Possibility that Britain’s top security agencies have State approval that allows for participation in ‘serious criminality’ is shocking
IN A report on serious crimes in the UK, The Guardian, revealed that some murders were sanctioned (legally) by spy agencies, such as M16.
The newspaper referred to murderous acts being carried out by ‘intelligence sources’ on behalf of State agencies, prompting the ‘newspaper of repute’ to ask somewhat coyly if such conduct was ‘lawful.’
Up North (the Six Counties), the answer to a conundrum of that kind would be uncluttered and to the point. Murder, when carried out by official bodies, such as MI6, is not murder. It’s ‘something else’ as has been highlighted by civil liberties groups, such as the Pat Finucane Centre and the Committee for the Administration of Justice in Belfast.
Indeed, the possibility that Britain’s top security agencies have State approval that allows for participation in ‘serious criminality’ is shocking, as is the disclosure that MI6 agents have a ‘licence to kill’ without fear of prosecution.
Recent disclosures in the British media indicated that thugs, such as MI6 agents, had to have permission from the foreign secretary before they could execute someone – as seemed to be the case in the foul murder of Belfast solicitor Pat Finucane in 1989.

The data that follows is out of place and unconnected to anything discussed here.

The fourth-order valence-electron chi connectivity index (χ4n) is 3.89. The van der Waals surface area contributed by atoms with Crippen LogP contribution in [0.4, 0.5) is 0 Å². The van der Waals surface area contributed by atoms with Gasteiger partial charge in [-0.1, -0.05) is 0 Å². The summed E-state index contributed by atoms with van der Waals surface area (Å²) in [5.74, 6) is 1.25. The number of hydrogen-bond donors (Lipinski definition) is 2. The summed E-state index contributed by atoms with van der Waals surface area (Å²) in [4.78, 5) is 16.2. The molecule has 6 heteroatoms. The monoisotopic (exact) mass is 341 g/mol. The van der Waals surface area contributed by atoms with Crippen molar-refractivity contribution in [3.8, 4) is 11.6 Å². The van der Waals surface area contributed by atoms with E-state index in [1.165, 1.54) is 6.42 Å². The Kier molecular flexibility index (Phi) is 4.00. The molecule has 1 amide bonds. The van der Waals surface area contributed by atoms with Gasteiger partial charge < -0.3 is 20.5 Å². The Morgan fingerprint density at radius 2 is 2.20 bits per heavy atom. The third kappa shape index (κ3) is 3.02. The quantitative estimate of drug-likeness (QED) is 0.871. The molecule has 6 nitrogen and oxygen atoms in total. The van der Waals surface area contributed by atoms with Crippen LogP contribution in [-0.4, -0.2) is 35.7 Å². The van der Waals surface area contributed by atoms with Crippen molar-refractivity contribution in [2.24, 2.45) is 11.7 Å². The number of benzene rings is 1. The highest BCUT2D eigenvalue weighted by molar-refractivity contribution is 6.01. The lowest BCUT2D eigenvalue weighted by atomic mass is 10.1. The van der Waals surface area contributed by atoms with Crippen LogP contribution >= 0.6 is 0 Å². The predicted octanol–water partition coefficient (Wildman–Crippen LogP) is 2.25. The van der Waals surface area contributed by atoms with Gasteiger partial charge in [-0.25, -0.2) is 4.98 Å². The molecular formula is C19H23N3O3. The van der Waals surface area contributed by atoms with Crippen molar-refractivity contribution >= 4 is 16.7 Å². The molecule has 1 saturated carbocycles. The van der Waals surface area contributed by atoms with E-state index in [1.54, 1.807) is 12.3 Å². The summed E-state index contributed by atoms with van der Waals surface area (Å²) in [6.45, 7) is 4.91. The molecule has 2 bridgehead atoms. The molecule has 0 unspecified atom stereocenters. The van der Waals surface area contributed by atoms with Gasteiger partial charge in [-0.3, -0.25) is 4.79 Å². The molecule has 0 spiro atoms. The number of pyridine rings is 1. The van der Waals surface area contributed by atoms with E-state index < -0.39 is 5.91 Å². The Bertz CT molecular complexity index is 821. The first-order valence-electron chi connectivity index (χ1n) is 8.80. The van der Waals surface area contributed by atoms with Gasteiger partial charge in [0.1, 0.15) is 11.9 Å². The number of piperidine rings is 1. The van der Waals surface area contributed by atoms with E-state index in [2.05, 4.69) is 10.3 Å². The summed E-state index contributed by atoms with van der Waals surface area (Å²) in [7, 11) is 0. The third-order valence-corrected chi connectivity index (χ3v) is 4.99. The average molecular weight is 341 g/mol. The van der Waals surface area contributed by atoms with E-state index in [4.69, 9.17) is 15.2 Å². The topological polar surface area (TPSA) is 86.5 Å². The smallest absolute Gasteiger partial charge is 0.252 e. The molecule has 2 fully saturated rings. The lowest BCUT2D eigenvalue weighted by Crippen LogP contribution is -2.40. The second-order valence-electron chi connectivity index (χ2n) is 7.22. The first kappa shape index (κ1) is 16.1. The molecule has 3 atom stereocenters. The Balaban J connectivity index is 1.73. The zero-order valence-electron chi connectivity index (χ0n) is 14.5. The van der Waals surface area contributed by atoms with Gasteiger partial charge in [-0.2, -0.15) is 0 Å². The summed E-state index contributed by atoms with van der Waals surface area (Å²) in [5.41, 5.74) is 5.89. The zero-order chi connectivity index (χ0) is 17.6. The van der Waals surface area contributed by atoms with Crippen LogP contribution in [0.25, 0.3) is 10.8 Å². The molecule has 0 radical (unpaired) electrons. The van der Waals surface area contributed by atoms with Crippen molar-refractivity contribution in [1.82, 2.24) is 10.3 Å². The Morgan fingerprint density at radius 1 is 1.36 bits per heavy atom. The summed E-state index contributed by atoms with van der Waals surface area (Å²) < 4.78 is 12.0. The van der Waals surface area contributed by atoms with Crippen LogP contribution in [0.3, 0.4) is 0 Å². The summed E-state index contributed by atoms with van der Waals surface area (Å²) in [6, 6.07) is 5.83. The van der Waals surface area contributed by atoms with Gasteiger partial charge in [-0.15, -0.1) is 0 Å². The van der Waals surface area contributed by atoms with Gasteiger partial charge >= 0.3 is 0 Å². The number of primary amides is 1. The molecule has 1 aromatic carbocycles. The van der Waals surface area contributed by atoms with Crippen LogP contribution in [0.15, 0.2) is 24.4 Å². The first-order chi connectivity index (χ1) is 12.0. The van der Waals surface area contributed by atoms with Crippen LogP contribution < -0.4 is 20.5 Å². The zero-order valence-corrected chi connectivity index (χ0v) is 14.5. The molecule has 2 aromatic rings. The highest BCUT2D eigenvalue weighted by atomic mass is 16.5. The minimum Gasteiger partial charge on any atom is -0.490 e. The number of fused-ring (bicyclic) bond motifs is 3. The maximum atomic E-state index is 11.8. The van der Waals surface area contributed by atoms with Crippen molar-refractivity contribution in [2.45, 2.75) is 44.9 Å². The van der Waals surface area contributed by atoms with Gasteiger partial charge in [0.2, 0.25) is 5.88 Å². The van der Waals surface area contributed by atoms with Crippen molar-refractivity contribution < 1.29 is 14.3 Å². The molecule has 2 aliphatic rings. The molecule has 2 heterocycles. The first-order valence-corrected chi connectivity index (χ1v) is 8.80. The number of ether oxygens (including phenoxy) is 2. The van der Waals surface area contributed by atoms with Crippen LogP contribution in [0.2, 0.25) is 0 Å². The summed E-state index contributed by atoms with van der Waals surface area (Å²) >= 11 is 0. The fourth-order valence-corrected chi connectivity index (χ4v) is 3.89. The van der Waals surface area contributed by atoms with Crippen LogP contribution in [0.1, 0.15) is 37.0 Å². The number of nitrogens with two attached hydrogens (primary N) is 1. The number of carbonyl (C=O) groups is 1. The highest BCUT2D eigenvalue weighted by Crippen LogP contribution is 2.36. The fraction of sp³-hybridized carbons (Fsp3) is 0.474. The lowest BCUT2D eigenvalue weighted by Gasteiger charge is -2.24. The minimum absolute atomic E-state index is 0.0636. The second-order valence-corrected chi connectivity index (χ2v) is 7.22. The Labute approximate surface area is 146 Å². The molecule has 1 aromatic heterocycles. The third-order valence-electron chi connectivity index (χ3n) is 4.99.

The Pat Finucane Centre commented that it was not surprising that a government which historically refused to investigate the role of its own intelligence agencies in murder was turning a blind eye to recent criminal authorisations.
The Committee for the Administration of Justice in Belfast reminded the British Government that the peace process was predicated on law enforcement accountability, which extended to covert policing.
Need to know
Yet, it is believed that MI6 continues to have discretion on when to ‘authorise’ its informants to commit crimes.
Needless to say, our representatives in Leinster House rarely express concern at the continued existence of Northern ‘shoot to kill’ policies, preferring to draw a curtain over Britain’s dirty war in Ireland even though the lingering stink shows no sign of disappearing.